The son goes off, squanders everything he has, loses everything, has to go and hire himself out to feed pigs, he has nothing and people treat him worse than a pig, they won’t even give him pig food to eat. He realizes how stupid he is and come up with a restitution plan. He’ll go back to his father and ask to be made a hired hand – that means not even a servant who lives on the property, but a hired hand, someone who lived in town, worked, make some money so he could begin to pay his father back for what he’s done to him. He’s going back, the father sees him – tells us that the father had been waiting for him and looking for him – the father does something no middle eastern patriarch would do, he runs, he hikes up his robe, bares his legs to run to his son, he throws his arms around him, kisses him, the son begins to roll out his compensation plan, but the father cuts him off, throws the best robe of the house (the father’s own robe) on him, in other words, I’m not going to wait for you to clean up, to wash the pig manure off, you’re not going to have to earn your way back into this family –I’m bringing you in! And he throws a huge party – even slaughtering the fattened calf.

Now we move into Act 2. The older brother comes in from dutifully working hard out in the field. He hears the music- literally the symphony and the dancing. He inquires about what’s going on finds out that his brother has come home and he stays outside. His father comes out to him and the older brother is particularly upset about the cost. The big deal is this calf. The father gave him the calf! “You gave him a calf, you never gave me a goat.” You see, they hardly ever had meat for a meal, it was delicacy and the greatest delicacy was a fattened calf. “How dare you use our wealth like this, I obeyed, I deserve some say in this, I have some right over your things.” He even insults his father, never addresses him as “father” but he says, “Look, look you” Then he publicly humiliates his father by refusing to enter this grand feast his father put on. But what does the father do? “My son, my child, I still want you in the feast, while every other father would have probably disowned you by now, I still want you in.” And then Jesus ends the story. What?? What’s the ending? Did the son go in? We don’t know. Why not? Because this was written down for you and me to think about too.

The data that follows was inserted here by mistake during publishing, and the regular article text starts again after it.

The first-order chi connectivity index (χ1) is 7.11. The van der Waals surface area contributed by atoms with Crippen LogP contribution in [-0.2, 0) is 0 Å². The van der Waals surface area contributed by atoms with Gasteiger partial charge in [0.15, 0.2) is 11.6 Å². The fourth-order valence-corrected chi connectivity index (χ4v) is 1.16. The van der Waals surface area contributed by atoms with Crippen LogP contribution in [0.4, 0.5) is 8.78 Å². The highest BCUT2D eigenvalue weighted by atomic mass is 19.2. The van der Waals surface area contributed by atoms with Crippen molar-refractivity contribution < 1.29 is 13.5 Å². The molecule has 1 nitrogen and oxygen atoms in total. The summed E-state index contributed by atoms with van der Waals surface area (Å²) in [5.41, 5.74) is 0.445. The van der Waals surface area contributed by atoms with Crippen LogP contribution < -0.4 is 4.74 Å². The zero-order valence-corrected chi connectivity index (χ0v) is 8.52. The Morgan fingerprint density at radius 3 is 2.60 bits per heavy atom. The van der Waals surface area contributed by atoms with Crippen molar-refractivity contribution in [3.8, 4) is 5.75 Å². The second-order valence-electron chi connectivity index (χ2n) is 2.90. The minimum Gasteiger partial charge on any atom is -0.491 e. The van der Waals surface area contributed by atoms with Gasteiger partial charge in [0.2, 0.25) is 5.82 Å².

It’s a plot twist. Jesus radically changes our thought about who God is. He pictures God as the father in this parable. What’s your conception of “father”? Maybe you think of a father as someone who is loving and kind, maybe you think of a father as cold, hard, and mean, maybe you think of a father as selfish and self-serving who is never around. Here Jesus shows us the real Father. A Father who forgives even rejected love, a Father who doesn’t wait for amends to be made but forgives fully and completely, accepts his lost child unconditionally.

It’s also a plot twist on how we view sin. In act 1 we have a very traditional view of sin. Insulting the father, wasting the father’s gifts, prostitutes, reckless, sinful abandon, drugs, alcohol, the whole bit. But in Act 2, he turns the table. There are two sons, one is very good, one very bad, but both are lost, both are alienated from the father. Each son used the father to get what they really wanted, what they really set their heart on: the wealth, the money, his stuff. One did it by being very bad, one did it by being very good, but they’re both lost! The bad one is lost because of his badness, but the good son is lost because of his goodness, his pride, his righteousness that’s keeping him from the father! Then, in the end, the bad one is found, and the good one is lost!! Talk about a plot twist! But remember we have two kinds of people listening to this parable: sinners – who run off and do what they want and Pharisees who were incredibly moral.